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Obama Quipped He Would Prefer Being Shot Instead of Hearing Biden Speak

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OPINION: This article may contain commentary which reflects the author's opinion.


Former President Barack Obama was so turned off by his then-vice president, Joe Biden, that he once said he would rather take a bullet than hear Biden speak.

That’s according to an excerpt from New York magazine national correspondent Gabriel Debenedetti’s book “The Long Alliance: The Imperfect Union of Joe Biden and Barack Obama,” The Daily Mail reported.

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The quip came during confirmation hearings for then-President George W. Bush’s nominee for secretary of state, Condoleeza Rice.

At the time, Obama was a Democratic senator from Illinois, and Biden had long served Delaware in the upper chamber. Apparently, Obama sent a note to a staffer that said: “Shoot. Me. Now.”

“Joe Biden is a decent guy, but man, that guy can just talk and talk. It’s an incredible thing to see,” Obama would later tell his advisor, David Axelrod, according to the excerpt.

The book “reveals that the former and current President did not have a cozy ‘bromance’ during their nearly 20-year conncection, as many believe,” the Daily Mail reported. “Biden, who served as Obama’s vice president during both his terms as president, was accused of ‘betrayal’ for announcing that they both supported gay marriage before his boss did.”

Debenedetti also claimed in her book that Biden would not grovel to Obama, stating at one point, “My manhood is not negotiable.”

The outlet adds:

The lack of faith in Biden went so far that Obama thought about replacing him with Hillary Clinton as his running mate in 2012 because he thought it would boost his chances of reelection.

And in 2020, Obama reluctantly supported his former Vice President in his own run for the Presidency after overcoming fears his candidacy could be ‘unthinkably painful.’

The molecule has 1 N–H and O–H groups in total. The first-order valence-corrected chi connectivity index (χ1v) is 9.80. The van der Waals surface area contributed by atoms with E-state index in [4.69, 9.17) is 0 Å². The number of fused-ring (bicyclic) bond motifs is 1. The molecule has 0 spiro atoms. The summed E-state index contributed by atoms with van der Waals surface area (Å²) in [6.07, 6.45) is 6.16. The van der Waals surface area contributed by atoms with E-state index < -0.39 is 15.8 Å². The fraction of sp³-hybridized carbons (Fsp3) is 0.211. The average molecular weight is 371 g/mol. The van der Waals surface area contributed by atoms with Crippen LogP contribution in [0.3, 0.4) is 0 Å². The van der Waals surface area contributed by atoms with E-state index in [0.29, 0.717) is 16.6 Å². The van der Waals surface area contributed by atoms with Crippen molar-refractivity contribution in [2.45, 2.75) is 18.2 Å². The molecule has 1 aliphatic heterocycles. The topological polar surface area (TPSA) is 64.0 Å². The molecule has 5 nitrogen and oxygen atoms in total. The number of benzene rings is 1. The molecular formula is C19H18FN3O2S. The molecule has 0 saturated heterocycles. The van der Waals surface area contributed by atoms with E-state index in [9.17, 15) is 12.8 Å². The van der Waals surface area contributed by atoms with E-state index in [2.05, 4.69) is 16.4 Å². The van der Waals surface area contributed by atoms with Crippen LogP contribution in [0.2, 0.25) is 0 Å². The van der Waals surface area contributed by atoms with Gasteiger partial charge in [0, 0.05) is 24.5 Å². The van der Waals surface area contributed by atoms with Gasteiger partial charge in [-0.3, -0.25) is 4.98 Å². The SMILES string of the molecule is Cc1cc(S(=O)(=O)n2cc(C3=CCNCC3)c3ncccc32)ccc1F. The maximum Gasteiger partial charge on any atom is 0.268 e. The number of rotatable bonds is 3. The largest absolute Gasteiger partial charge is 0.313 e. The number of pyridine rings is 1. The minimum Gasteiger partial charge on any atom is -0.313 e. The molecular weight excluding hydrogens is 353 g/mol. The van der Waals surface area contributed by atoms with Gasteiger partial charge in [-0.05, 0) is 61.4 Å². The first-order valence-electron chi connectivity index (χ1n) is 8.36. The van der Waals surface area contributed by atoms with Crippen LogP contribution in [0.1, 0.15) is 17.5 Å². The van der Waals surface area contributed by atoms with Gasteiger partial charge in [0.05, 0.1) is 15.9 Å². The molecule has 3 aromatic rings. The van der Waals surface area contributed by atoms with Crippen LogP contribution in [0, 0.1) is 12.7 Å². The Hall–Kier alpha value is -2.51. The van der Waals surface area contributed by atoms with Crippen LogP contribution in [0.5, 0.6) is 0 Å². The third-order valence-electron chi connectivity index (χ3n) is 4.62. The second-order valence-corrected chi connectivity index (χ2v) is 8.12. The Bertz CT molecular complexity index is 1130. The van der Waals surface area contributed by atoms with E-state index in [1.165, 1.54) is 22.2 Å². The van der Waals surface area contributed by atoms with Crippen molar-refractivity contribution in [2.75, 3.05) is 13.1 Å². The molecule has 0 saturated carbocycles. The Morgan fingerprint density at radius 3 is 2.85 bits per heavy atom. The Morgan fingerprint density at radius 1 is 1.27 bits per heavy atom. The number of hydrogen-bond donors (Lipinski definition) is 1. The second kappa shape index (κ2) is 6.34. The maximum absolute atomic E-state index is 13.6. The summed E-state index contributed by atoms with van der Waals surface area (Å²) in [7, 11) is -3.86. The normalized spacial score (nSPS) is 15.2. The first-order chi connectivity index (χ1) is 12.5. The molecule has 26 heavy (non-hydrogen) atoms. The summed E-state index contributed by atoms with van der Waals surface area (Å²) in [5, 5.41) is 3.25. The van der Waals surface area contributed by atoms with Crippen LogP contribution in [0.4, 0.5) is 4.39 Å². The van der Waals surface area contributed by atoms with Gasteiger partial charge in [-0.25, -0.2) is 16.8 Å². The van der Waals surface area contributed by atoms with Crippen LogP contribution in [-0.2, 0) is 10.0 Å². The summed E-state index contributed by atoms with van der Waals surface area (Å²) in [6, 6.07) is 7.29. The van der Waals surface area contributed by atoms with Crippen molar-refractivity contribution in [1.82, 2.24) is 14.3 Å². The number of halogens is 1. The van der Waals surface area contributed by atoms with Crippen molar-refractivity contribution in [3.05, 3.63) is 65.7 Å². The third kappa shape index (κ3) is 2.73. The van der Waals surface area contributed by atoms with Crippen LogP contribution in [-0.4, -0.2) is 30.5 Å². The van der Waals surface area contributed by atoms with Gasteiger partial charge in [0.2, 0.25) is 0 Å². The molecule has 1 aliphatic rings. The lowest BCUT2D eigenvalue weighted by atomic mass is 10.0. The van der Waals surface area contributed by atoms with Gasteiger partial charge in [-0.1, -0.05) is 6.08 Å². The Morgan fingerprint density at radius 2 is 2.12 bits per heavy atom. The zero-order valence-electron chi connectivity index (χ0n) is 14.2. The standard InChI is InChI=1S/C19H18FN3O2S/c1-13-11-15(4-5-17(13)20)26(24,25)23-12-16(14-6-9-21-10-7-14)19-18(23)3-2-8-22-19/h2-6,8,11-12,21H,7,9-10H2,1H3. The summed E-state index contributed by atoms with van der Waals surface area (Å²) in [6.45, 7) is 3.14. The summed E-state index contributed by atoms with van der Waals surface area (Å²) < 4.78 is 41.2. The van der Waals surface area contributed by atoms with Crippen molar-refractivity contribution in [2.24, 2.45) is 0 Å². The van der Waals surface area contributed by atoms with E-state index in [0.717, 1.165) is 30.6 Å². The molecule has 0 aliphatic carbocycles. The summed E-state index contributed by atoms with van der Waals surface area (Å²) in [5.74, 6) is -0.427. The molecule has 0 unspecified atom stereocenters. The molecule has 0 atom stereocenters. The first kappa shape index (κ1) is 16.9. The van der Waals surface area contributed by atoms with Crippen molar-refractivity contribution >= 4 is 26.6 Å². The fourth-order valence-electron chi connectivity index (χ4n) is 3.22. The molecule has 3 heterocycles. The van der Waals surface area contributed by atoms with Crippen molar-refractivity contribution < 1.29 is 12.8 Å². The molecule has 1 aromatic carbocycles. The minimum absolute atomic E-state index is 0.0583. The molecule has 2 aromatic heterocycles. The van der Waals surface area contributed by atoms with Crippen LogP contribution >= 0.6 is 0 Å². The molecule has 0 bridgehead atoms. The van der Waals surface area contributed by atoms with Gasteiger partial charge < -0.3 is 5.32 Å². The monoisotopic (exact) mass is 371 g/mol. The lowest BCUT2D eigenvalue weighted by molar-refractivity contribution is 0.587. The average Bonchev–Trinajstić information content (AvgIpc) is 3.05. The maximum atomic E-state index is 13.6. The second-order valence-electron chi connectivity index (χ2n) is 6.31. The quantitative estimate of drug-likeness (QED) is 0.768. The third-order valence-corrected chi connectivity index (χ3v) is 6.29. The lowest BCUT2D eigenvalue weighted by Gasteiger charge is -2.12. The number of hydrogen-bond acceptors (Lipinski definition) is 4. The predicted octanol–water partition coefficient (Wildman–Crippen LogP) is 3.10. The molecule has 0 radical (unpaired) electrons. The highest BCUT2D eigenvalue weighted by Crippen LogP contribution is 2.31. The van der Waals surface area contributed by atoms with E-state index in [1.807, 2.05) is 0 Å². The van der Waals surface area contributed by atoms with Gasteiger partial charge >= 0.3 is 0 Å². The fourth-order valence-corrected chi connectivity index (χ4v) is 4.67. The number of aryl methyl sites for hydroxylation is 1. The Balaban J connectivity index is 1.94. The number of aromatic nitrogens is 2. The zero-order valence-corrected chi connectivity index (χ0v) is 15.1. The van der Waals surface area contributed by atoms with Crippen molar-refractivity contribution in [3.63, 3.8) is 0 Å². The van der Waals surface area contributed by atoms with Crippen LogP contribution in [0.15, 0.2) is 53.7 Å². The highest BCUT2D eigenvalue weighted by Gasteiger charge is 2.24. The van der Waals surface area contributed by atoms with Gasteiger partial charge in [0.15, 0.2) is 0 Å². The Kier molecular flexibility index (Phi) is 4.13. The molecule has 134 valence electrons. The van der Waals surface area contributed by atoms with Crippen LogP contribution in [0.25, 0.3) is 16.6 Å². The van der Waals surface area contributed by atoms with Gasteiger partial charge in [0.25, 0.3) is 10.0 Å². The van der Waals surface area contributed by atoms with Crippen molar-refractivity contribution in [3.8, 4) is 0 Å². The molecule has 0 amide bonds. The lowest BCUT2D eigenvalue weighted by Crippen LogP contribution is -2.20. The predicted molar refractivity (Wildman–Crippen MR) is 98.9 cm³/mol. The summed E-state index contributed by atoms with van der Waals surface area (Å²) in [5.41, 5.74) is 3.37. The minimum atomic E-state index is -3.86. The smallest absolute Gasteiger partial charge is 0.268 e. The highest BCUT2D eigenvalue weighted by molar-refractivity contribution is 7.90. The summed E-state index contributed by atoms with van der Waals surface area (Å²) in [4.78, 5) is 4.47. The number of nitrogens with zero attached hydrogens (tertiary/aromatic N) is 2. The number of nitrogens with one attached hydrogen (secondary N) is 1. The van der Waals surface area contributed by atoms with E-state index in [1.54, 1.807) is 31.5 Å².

Debenedetti also said that Obama held out special animosity for his eventual successor, former President Donald Trump, claiming that the 44th president retained a “special kind of fury” after concluding he would bring about an “amoral coarseness” within the country.

The book claims that when Obama arrived in Washington, D.C., in 2005 after being newly elected to the Senate, Biden felt “slightly annoyed” at all the headlines and attention the junior senator was getting.

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Still, the author claimed that Biden wanted to get to know Obama anyway, and discussed dining out at a simple Italian restaurant on Capitol Hill, indicating it was “nothing fancy.”

But Obama balked at that, Debenedetti wrote, responding that “we can go to a nice place, I can afford it.”

That put Biden on the defense, she said, adding that the Delaware senator “detected more than a hint of arrogance and a hefty serving of presumptuousness.”

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The meeting between the two ended on a “sour and uncomfortable note,” with no dinner get-together scheduled.

Meanwhile, Obama’s first impression of Biden was that he was “old school,” while being “condescending at best, borderline offensive at worst.”

The two eventually were together on the Senate Environmental and Public Works Committee, with Obama noting of Biden that he tended to “ramble, clearly loving every minute of it.”

That led Obama to remark to Axelrod that Biden was a talker. He also said he believed that Biden’s generation of senators had “overseen Washington’s decline into impracticality.”

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According to the book, “The biggest insult to Biden was how little his input mattered to Obama’s inner circle. Biden could hardly shake the suspicion that Obama’s eggheads saw him as a foolish distraction they couldn’t fully trust.”

There were other times when Biden spoke out of turn, strayed off-script, and even once briefed reporters that he would have made a better candidate than Obama — which, of course, set the Obama people off.

“Obama’s aides responded by stopping Biden from taking questions from the press and greeting voters only at rope lines – and gave him a teleprompter so he didn’t stray from the script,” The Daily Mail reported, citing Debenedetti’s book.

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